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Memristor – An Electrical Device with Memory

by Kathy Chambers on Fri, February 10, 2017

X-ray imaging shows how memristors work at  an atomic scale
X-ray imaging shows how memristors work at
an atomic scale.  Image credit:  SLAC National
Accelerator Laboratory

A tiny device called a memristor holds great promise for a new era of electronics.  Unlike a conventional resistor, its resistance can be reset, and it remembers its resistance.  It functions in a way that is similar to synapses in the human brain, where neurons pass and receive information.  A memristor is a two-terminal device whose resistance depends on the voltages applied to it in the past.  When the voltage is turned off, the resistance remains or remembers where it was previously.  This little device actually learns.  A commercially viable memristor could enable us to move away from flash memory and silicon-based computing to smart energy-efficient computers that operate similarly to the human brain, with the capability to comprehend speech and images, and with highly advanced memory retention.

The memristor was first predicted theoretically by University of California, Berkeley professor Leon Chua in 1971 as the fourth basic electrical device element alongside the resistor, capacitor, and inductor.  He named his device a memristor—a contraction of the words “memory” and “resistor.”  Chua’s concept, as originally described, involved magnetic flux in the memristor’s operation.  But in 2008, when Richard Stanley Williams and researchers at Hewlett-Packard engineered a non-magnetic device based on other long-known material properties, their description of it in terms of Chua’s memristor concept rocked the electronics research community.

During the past decade, memristor designs, materials, and behavior have been explored by the Hewlett-Packard Enterprise (HPE) team at Hewlett-Packard Laboratories and in collaboration with the Department of Energy (DOE) research community.  In experiments at SLAC National Accelerator Laboratory and Lawrence Berkeley National Laboratory, the HPE team, with Stanford University researchers, recently utilized powerful Advanced Light Source (ALS) microscopy techniques to confirm critical aspects of how the memristor works at an atomic scale.  These ALS techniques allow researchers to better understand the basic physics of memristor device operation.  This information is a crucial step forward in designing solid-state devices in future computers’ memories.  Their research paper, “Direct observation of localized radial oxygen migration in functioning tantalum oxide memristors,” was published in Advanced Materials in February 2016.  Free public access to this paper is available in DOE PAGES, the Department’s public access gateway for journal articles resulting from DOE-funded research.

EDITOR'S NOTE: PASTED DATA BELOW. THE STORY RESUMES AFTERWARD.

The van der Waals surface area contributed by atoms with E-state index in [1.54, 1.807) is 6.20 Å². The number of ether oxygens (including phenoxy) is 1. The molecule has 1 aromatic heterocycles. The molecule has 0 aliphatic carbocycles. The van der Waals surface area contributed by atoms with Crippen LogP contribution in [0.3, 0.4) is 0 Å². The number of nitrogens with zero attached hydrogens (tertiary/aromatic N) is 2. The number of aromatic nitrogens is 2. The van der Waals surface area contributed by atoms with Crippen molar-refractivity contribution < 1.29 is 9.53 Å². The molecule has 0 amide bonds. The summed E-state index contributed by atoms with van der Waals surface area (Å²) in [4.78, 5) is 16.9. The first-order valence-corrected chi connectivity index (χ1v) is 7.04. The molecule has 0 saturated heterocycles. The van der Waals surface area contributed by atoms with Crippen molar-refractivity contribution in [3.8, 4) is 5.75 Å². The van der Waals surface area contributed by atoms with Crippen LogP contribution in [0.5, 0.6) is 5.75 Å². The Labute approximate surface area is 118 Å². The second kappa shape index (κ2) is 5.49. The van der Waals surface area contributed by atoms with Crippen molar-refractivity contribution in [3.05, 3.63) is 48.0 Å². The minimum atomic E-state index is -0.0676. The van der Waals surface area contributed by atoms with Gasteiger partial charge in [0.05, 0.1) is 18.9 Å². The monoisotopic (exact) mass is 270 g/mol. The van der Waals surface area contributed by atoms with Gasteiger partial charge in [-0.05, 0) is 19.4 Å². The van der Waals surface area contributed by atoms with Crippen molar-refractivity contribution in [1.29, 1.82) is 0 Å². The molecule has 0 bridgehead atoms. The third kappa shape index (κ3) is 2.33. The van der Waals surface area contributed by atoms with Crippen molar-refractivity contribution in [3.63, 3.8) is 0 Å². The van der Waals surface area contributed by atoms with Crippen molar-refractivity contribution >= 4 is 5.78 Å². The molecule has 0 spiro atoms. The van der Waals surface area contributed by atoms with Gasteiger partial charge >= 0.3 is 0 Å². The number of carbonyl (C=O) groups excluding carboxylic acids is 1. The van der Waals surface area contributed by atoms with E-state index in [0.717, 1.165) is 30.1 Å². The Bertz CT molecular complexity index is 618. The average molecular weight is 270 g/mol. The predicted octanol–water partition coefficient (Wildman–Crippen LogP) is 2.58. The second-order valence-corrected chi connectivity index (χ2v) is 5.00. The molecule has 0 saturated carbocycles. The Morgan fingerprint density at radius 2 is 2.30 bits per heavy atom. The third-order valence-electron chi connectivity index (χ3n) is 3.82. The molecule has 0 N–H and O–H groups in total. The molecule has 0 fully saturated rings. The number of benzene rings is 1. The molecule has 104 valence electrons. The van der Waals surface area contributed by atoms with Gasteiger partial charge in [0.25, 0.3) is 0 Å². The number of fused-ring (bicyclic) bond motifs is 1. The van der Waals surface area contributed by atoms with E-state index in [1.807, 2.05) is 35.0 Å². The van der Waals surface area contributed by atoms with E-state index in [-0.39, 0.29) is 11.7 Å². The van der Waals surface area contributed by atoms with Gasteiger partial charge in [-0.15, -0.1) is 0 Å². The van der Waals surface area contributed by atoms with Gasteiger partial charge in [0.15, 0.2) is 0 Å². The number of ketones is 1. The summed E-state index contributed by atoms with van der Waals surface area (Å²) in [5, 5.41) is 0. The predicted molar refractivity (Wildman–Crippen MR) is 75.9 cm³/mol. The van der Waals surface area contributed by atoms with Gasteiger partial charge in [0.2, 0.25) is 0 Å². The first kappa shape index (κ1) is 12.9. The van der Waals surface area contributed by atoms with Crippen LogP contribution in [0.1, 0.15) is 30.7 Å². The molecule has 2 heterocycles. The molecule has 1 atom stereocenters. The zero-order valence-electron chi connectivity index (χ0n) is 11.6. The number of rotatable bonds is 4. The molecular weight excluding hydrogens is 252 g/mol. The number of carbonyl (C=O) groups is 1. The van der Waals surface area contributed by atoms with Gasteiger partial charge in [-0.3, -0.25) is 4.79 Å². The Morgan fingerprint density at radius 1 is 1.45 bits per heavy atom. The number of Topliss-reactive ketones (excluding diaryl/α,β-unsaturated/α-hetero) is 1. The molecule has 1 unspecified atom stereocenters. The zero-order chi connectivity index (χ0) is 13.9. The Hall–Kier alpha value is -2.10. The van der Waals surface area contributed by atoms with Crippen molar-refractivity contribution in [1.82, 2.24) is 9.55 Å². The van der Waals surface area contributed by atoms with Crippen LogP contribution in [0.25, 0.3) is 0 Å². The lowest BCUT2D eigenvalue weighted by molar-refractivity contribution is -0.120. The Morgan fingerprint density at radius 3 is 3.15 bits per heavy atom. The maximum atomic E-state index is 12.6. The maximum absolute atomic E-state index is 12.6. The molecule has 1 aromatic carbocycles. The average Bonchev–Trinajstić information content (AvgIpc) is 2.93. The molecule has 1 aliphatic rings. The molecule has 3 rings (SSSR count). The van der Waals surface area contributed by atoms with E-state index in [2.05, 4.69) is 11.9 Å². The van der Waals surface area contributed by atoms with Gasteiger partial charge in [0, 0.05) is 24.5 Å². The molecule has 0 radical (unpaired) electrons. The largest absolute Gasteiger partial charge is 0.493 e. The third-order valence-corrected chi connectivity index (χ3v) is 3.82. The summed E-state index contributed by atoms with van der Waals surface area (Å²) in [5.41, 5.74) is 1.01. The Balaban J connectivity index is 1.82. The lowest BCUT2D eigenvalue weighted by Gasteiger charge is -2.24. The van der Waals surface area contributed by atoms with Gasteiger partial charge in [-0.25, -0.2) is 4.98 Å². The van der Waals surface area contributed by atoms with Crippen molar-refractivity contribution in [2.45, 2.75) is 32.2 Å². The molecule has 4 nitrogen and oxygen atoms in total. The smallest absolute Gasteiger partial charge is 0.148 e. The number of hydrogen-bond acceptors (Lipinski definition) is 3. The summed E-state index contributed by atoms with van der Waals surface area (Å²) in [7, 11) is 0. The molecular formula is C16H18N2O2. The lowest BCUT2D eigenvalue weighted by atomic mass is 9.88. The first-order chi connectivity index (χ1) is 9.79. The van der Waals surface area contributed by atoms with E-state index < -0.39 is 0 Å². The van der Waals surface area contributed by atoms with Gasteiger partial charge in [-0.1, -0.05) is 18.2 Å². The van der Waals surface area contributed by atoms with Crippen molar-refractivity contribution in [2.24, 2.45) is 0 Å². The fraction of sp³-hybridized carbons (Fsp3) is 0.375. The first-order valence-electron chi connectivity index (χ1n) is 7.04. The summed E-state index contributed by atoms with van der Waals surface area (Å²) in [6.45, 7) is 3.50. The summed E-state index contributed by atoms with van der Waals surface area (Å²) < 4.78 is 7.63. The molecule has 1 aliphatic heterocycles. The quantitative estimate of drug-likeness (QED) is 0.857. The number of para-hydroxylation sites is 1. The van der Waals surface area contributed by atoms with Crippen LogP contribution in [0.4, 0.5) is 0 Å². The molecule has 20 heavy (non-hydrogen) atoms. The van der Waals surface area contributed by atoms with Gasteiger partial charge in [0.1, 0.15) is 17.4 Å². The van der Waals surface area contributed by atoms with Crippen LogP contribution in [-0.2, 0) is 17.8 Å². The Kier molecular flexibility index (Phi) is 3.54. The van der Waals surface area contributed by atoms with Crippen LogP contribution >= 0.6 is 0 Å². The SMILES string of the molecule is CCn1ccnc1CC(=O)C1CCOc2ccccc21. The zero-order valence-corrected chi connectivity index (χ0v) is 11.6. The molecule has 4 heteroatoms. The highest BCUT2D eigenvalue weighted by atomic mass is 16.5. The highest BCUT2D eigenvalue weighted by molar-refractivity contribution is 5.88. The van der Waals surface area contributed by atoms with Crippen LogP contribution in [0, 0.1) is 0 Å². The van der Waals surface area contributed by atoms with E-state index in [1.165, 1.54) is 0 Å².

Additional information about DOE-funded memristor research and technical details are provided in Dr. William Watson’s latest white paper, “In the OSTI Collections: Memristors.”  DOE’s February 2017 Science Showcase also features Memristor research results available in DOE databases and related links of interest.

Other Related Topics: device, electrical, memory, Memristor
Page last updated on 2017-03-10 10:22

About the Author

Kathy Chambers's picture
Kathy Chambers
Technical Writer, Information International Associates, Inc.